Are you someone who hears about a problem and runs toward it? Paraclete associates Gil and Patti Carter have just the place for you—this spot next to the creek on their farm. And all you have to do is sit and rest.
Gil Carter has served all over the world, but now welcomes first responders, missionaries, pastors and military personnel to his corner of Tennessee.
“If there’s a tragedy in Guatemala, the mission family heads there,” Carter said. “If there’s a death in the church, the pastor heads there. If there’s a tornado or hurricane, the military goes there to help those people out. They walk toward trouble. This is our ministry. I feel this is exactly where God’s called us to be.”
He and his wife, Patti, have named their ministry Crossroads Mission Care. There’s space to stay in the main farmhouse at Crossroads Farm, but also places to get away and camp.
“We’ve got a lady who…would come out just for the day, and she puts her feet in the creek and reads all day,” Carter said.
If isolation isn’t your thing, Patti, a trained counselor, listens to people’s stories in a safe, nonjudgmental way.
“If you ask my kids, ‘does your mom have a superpower?’ They say, ‘People will talk to her.’”
Gil Carter also has his own special superpower—he connects people.
“I discover people who have resources, and think, ‘so-and-so would like those resources,’” he said.
That means he’s learned about a type of technology in one part of the world that could help a missionary’s ministry in another part of the world—and connects the two. Or he connects fire departments with fire chaplains who can offer resources that help care for the firefighters.
The community surrounding Crossroads has seen industries moving out and jobs going with it. Most people have lived there their whole lives. So, Carter wanted to come in, as a newcomer, asking what they need, and not presuming that he has all the answers.
“We got to know the director of the chamber of commerce and said, ‘how can we help?’” he said. “We started dropping in on different first responder departments and saying, ‘Hey, this is who we are. We have 45 acres and campsites and hiking trails and goats to watch play and you’re welcome to come.’”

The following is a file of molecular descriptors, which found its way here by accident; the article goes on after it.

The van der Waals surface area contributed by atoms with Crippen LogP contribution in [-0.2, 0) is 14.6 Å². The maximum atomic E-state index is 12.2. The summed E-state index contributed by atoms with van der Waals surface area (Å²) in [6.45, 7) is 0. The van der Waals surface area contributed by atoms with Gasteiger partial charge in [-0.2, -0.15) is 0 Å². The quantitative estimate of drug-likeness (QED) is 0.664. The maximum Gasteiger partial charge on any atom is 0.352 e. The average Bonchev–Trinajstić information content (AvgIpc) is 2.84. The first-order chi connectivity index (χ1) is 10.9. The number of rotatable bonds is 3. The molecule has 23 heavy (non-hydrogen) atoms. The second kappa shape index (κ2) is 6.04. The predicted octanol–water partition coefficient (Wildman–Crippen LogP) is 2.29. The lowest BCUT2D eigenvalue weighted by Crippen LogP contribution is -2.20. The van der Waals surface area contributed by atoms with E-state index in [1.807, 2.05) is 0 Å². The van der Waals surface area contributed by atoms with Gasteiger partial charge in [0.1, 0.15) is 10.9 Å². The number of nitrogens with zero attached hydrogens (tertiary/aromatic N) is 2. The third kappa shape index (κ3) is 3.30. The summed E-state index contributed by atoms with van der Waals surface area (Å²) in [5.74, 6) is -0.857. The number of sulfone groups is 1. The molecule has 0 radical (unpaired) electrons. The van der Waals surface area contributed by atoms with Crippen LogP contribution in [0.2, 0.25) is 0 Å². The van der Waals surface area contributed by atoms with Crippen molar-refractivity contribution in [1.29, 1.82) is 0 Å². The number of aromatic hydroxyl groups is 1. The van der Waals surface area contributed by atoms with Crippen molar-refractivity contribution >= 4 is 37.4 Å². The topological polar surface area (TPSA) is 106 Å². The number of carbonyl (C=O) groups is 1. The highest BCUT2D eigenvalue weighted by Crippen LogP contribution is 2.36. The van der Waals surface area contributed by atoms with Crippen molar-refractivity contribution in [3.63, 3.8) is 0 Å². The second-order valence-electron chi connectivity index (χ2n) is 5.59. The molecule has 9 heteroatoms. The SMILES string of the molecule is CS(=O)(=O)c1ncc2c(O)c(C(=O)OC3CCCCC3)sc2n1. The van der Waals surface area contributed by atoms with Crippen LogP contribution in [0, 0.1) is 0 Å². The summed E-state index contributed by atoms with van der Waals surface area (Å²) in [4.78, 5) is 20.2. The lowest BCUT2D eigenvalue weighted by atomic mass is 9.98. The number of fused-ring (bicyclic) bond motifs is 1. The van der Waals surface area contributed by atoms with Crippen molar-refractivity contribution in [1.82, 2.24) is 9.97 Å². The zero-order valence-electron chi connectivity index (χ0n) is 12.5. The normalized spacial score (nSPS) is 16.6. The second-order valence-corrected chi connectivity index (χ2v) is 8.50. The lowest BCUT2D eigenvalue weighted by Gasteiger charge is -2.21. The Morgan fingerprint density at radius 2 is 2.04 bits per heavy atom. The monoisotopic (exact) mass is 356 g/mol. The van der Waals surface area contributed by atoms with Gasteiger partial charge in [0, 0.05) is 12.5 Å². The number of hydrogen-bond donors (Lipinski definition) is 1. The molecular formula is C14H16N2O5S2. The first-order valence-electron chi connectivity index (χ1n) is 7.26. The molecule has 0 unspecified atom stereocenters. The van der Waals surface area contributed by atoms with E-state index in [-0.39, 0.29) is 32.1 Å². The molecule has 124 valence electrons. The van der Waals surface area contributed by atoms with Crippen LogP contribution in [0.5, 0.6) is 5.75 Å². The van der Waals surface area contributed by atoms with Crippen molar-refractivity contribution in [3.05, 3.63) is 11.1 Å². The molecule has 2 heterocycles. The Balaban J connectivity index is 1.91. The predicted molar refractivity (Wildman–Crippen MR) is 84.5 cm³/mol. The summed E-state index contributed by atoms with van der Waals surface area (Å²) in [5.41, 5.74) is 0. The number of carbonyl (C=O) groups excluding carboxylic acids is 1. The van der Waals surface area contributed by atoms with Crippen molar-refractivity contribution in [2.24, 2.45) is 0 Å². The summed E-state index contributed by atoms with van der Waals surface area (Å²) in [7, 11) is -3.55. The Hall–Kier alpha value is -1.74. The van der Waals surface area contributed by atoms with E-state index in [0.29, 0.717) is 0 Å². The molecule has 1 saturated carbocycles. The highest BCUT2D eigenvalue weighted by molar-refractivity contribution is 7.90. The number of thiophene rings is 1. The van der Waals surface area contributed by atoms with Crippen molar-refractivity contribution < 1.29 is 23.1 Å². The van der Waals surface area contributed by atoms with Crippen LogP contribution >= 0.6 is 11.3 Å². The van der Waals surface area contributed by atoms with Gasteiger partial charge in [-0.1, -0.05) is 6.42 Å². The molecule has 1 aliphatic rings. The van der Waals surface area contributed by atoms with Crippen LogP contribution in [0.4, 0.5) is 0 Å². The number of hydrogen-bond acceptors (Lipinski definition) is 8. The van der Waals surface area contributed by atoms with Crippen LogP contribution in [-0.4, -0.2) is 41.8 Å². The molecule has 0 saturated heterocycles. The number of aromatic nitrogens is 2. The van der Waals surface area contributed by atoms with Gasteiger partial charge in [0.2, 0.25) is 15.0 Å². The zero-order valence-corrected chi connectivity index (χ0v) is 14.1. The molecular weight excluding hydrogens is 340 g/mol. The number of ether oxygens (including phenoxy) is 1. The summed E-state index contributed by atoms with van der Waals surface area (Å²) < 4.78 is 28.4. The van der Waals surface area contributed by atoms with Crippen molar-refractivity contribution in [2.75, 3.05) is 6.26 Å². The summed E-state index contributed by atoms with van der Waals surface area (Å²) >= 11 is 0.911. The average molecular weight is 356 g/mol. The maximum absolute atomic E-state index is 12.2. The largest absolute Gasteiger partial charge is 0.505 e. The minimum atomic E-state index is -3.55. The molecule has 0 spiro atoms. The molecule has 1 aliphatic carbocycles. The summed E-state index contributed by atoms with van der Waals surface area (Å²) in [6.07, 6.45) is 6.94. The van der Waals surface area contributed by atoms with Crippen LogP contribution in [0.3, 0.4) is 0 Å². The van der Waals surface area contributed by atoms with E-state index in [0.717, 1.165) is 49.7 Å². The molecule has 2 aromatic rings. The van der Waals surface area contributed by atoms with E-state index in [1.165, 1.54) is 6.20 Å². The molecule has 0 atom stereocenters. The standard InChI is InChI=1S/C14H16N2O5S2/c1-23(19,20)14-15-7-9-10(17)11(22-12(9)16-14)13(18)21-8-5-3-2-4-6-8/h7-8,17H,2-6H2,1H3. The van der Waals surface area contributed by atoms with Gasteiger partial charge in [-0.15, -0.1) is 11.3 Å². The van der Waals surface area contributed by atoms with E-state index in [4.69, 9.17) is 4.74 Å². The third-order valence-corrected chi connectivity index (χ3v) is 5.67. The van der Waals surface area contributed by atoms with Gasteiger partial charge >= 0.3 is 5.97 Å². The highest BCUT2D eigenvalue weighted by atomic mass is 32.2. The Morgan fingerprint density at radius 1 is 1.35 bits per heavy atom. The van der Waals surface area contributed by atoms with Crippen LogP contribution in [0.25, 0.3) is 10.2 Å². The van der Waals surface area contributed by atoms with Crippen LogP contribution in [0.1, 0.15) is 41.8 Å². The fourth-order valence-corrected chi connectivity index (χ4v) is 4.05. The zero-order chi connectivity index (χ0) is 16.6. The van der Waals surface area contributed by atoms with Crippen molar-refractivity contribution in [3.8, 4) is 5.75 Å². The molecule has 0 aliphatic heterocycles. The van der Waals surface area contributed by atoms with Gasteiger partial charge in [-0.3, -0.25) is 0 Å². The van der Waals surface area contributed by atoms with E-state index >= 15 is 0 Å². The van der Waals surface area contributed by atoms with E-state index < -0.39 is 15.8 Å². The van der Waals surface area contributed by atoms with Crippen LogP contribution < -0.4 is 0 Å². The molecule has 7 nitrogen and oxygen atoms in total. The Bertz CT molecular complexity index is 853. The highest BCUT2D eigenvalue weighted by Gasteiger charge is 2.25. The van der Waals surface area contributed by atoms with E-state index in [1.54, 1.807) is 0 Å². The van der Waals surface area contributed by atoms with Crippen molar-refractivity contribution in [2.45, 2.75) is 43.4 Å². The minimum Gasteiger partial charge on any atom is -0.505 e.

If a relaxing day at the stream isn’t enough and resources don’t help, Carter has one last offer: A little friendly competition—maybe with some darts, weights, cornhole games and some delicious desserts. The Carters are planning the community’s first-ever First Responder Games at the city park in nearby Hartsville. Many of the volunteer and city fire departments will be competing in a family-friendly event in the fall. And it’ll be a chance for first responders to be seen, honored and thanked.
“Nobody wants to see us,” a first responder once told Carter. “When they see us, they’re having a bad day.”
“We need to do something to celebrate them in public,” Carter said.
So, if all goes as planned in September, Carter will be using his superpower to gather resources—tents, bleachers, food trucks—from many nearby communities. He’ll get to connect with local first responders and connect them to others. And hopefully someone will get a little muddy—then access that pretty creek for a quick bath.
“The community is starting to step in and get behind this,” he said. “I feel like every day I make a difference.”